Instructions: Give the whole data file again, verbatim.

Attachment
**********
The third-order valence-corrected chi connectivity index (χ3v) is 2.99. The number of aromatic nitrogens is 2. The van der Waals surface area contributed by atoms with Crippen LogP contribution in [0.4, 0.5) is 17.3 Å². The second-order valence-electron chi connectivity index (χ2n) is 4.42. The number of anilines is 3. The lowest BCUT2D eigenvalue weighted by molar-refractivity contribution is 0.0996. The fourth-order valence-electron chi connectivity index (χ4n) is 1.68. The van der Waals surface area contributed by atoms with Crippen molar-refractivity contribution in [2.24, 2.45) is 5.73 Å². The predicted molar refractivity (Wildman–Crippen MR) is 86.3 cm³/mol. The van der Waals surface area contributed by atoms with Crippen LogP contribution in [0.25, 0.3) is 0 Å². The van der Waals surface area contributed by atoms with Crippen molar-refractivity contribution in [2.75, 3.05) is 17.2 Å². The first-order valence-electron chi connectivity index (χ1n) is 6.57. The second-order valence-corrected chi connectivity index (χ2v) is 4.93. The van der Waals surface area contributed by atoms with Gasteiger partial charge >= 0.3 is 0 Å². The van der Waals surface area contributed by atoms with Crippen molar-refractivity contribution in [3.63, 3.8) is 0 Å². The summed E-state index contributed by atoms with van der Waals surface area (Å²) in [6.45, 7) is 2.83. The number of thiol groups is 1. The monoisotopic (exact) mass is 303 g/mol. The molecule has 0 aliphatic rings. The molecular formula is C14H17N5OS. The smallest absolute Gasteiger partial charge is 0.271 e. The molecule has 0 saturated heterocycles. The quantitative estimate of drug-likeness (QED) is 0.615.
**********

The third-order valence-corrected chi connectivity index (χ3v) is 2.99. The number of aromatic nitrogens is 2. The van der Waals surface area contributed by atoms with Crippen LogP contribution in [0.4, 0.5) is 17.3 Å². The second-order valence-electron chi connectivity index (χ2n) is 4.42. The number of anilines is 3. The lowest BCUT2D eigenvalue weighted by molar-refractivity contribution is 0.0996. The fourth-order valence-electron chi connectivity index (χ4n) is 1.68. The van der Waals surface area contributed by atoms with Crippen molar-refractivity contribution in [2.24, 2.45) is 5.73 Å². The predicted molar refractivity (Wildman–Crippen MR) is 86.3 cm³/mol. The van der Waals surface area contributed by atoms with Crippen LogP contribution in [0.25, 0.3) is 0 Å². The van der Waals surface area contributed by atoms with Crippen molar-refractivity contribution in [2.75, 3.05) is 17.2 Å². The first-order valence-electron chi connectivity index (χ1n) is 6.57. The second-order valence-corrected chi connectivity index (χ2v) is 4.93. The van der Waals surface area contributed by atoms with Gasteiger partial charge >= 0.3 is 0 Å². The van der Waals surface area contributed by atoms with Crippen molar-refractivity contribution in [3.63, 3.8) is 0 Å². The summed E-state index contributed by atoms with van der Waals surface area (Å²) in [6.45, 7) is 2.83. The number of thiol groups is 1. The monoisotopic (exact) mass is 303 g/mol. The molecule has 0 aliphatic rings. The molecular formula is C14H17N5OS. The smallest absolute Gasteiger partial charge is 0.271 e. The molecule has 0 saturated heterocycles. The quantitative estimate of drug-likeness (QED) is 0.615.